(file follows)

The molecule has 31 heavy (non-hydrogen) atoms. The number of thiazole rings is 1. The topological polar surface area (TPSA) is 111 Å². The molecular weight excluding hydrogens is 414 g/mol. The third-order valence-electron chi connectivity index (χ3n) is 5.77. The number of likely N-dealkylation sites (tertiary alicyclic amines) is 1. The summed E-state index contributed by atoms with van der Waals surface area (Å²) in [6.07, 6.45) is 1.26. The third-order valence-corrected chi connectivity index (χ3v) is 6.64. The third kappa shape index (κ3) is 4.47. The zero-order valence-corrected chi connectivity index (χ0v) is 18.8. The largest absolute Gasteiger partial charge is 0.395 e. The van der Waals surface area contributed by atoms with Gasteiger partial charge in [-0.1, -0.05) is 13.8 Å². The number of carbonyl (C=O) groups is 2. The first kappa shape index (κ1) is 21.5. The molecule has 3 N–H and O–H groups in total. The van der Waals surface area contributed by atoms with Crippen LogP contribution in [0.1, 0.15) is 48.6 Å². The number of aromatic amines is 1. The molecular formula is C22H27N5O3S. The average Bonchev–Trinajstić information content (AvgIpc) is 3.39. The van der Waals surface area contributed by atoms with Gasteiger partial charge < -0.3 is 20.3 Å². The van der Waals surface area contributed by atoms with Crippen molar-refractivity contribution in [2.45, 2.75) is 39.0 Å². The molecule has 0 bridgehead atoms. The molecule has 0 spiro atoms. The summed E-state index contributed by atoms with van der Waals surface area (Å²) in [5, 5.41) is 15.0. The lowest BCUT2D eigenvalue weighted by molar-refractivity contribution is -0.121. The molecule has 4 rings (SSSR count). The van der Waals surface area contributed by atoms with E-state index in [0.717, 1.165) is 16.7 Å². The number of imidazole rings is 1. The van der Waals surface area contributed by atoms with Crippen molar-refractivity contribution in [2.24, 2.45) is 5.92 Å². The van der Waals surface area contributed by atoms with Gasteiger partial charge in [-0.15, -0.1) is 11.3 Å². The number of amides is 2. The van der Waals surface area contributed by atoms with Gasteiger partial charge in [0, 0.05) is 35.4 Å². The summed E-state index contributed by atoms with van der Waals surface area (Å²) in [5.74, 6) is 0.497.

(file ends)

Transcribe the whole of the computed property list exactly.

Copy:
The molecule has 31 heavy (non-hydrogen) atoms. The number of thiazole rings is 1. The topological polar surface area (TPSA) is 111 Å². The molecular weight excluding hydrogens is 414 g/mol. The third-order valence-electron chi connectivity index (χ3n) is 5.77. The number of likely N-dealkylation sites (tertiary alicyclic amines) is 1. The summed E-state index contributed by atoms with van der Waals surface area (Å²) in [6.07, 6.45) is 1.26. The third-order valence-corrected chi connectivity index (χ3v) is 6.64. The third kappa shape index (κ3) is 4.47. The zero-order valence-corrected chi connectivity index (χ0v) is 18.8. The largest absolute Gasteiger partial charge is 0.395 e. The van der Waals surface area contributed by atoms with Gasteiger partial charge in [-0.1, -0.05) is 13.8 Å². The number of carbonyl (C=O) groups is 2. The first kappa shape index (κ1) is 21.5. The molecule has 3 N–H and O–H groups in total. The van der Waals surface area contributed by atoms with Crippen LogP contribution in [0.1, 0.15) is 48.6 Å². The number of aromatic amines is 1. The molecular formula is C22H27N5O3S. The average Bonchev–Trinajstić information content (AvgIpc) is 3.39. The van der Waals surface area contributed by atoms with Gasteiger partial charge < -0.3 is 20.3 Å². The van der Waals surface area contributed by atoms with Crippen molar-refractivity contribution in [2.45, 2.75) is 39.0 Å². The molecule has 0 bridgehead atoms. The molecule has 0 spiro atoms. The summed E-state index contributed by atoms with van der Waals surface area (Å²) in [5, 5.41) is 15.0. The lowest BCUT2D eigenvalue weighted by molar-refractivity contribution is -0.121. The molecule has 4 rings (SSSR count). The van der Waals surface area contributed by atoms with E-state index in [0.717, 1.165) is 16.7 Å². The number of imidazole rings is 1. The van der Waals surface area contributed by atoms with Crippen molar-refractivity contribution in [2.24, 2.45) is 5.92 Å². The van der Waals surface area contributed by atoms with Gasteiger partial charge in [-0.15, -0.1) is 11.3 Å². The number of amides is 2. The van der Waals surface area contributed by atoms with Gasteiger partial charge in [0, 0.05) is 35.4 Å². The summed E-state index contributed by atoms with van der Waals surface area (Å²) in [5.74, 6) is 0.497.